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Farmers Market stories

 

During summer 2012, several UK football players had the opportunity to visit the Lexington Farmers Market for the first time. Each student recorded his impressions of the market, combining words and images collected from market visits.

Demarco Robinson's reflection. Demarco is from Atlanta and plays Wide Receiver for UK.

Bookie Cobbins' reflection. Bookie is from New Orleans and plays Wide Receiver for UK.

Teven Eatmon-Nared's reflection. Teven is from Mansfield, Ohio and plays Offensive Guard for UK.

jwfe223's picture

Jerusalem Cold and the Dirty Laundry Blues

Though the title of this post might make a good name for a band, it accurately reflects the sentiment of the last week.The Kotel/Al Aqsa in Snow 2008

(Photo credit Ynet, by means of snow in Jerusalem 2008 blog post)

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The Power of Music

Sunday morning I awoke to the news that Whitney Houston had passed away.Whitney Houston in Dimona with the Hebrew Israelites in 2003

(Photo credit: Size Doesn’t Matter Blog)

jri236's picture

February 17 Kathleen Fitzpatrick

February 17, 2012

Dr. Kathleen Fitzpatrick

Professor of Media Studies, Ponoma College

Director of Scholarly Communication, MLA

 

Dr. Fitzpatrick will be available for two events on February 17.

 

A Discussion on Digital Publishing, Academic Publishing and Digital Scholarship

Friday, February 17 10:00 AM

POT 245

A chance to talk one on one about the current state of digital scholarship and its implications for the humanities.

 

Lecture:

Planned Obsolescence:  Publishing, Technology, and the Future of the Academy

Friday, February 17 3:00 PM

211 Student Center Addition

jwfe223's picture

The Price of Peace Education

A week ago I spent the morning meeting with an Israeli cultural anthropologist and education scholar well-known for his work on Peace education, Prof. Zvi Beckerman. As soon as I entered his office, I immediately felt at home, as the books from some of my favorite rhetoricians-- Kenneth Burke, Chaim Perelman, and others-- were sitting right there on his shelf, piled up and in plain view.

Rhetoric books

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Eat, Eat, Eat

After settling into our new digs, we walked over to Shlomi’s for a simple but satisfying meal of vegetable bean soup, borekas (delicious filled pastries, pictured below, photo credit: Jim Ridolfo), and pita on, oddly enough, Abraham Lincoln Street.  

Plate of borekas and Arabic language cellphone ad for Orange.

[Photo: Bulgarian-cheese filled borekas above, Arabic language ad for Orange cell phone company below, photo taken by Jim Ridolfo]

And eat, eat, eat is what we’ve continued to do. The weekend begins here on Thurs. evening and lasts through Friday until Saturday night at sundown, when the Jewish Sabbath comes to a close. Like the people living here, the city also pauses to rest a bit, as public transportation and most shops and restaurants shut down from Friday night sundown until three stars appear in the sky on Saturday night. Consequently, Friday morning is the time when people catch up with friends, and the city hums with life, as everyone bustles about to buy groceries and make preparations for the Sabbath.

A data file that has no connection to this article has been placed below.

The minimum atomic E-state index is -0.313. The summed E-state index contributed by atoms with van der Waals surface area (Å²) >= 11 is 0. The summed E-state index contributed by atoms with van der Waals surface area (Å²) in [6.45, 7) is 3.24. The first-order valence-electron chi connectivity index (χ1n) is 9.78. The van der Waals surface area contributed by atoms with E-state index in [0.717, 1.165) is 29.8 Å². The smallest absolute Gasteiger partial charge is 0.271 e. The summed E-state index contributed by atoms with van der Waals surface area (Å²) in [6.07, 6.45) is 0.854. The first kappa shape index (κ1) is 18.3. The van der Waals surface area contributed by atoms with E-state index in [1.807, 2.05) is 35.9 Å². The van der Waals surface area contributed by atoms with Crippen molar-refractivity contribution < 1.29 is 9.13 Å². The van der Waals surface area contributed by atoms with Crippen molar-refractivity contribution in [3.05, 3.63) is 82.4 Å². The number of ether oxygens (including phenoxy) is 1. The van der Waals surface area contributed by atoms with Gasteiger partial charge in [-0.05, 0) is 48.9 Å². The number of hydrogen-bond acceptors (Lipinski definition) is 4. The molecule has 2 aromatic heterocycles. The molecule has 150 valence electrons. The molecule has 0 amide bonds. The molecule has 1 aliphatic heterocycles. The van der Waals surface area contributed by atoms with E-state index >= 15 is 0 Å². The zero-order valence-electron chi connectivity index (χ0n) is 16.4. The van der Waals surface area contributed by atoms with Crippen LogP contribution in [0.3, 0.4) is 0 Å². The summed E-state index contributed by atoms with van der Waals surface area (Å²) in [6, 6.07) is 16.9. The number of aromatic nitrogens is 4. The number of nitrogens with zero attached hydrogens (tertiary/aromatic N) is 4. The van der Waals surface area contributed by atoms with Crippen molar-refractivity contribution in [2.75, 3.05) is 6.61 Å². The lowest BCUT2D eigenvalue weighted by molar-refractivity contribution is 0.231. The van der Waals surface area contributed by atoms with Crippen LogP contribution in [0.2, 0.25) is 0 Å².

jwfe223's picture

Settling in...

Jim and I arrived in Israel last Thursday afternoon around 2pm, and we had the good fortune to be picked up at the airport by our dear friend Shlomi (who will get a separate blog post dedicated only to him in a few days—keep an eye out!).  Of course, since many Israelis drive cars that are smaller than American ones, Jim had a concern that our luggage might not fit in Shlomi’s car. In the end, I confess, there actually were five pieces: 1 big packpack and one garment bag for Jim, 1 big suitcase, 1 small duffel carry-on (whose straps broke from the weight of my Arabic language-learning books and which I had to replace with a rolling carry-on in the BWI airport!), and one backpack full of electronic devices for me.  But it all fit.

Red duffel bag and purple suitcase packed.

jwfe223's picture

6 Months, 4 Suitcases, 2 Professors, and 1 Big Adventure in Israel/Palestinian Authority

How does one pack for six months of living in one of the most famous and fought about regions of the world?  This is the question that I’ve been thinking about for the past few days, as I waded through jeans, shoes, books, dresses, and other sundry items trying to figure out what was important enough to warrant space in my one suitcase. It’s not until you have to put your wordly belongings in a suitcase that you begin to realize just how many of them there are, how many you’ve come to take for granted, and how many you so easily can (and probably will) live without, perhaps temporarily, perhaps more enjoyably.  As I sat on the phone with Human Resources switching health plans, AT&T suspending U.S. cell phone service, and assorted credit card companies and  banks putting many of life’s mundane details in order, I started to focus on the daily hum-drum slowly shifting out of its realm and into the liminal space that travel thrusts upon us—the space of wonder, delight, and amazement of that which otherwise we’d fail to take notice of, the simple yet infinite details that make up lived experience in this oh-so-human life.

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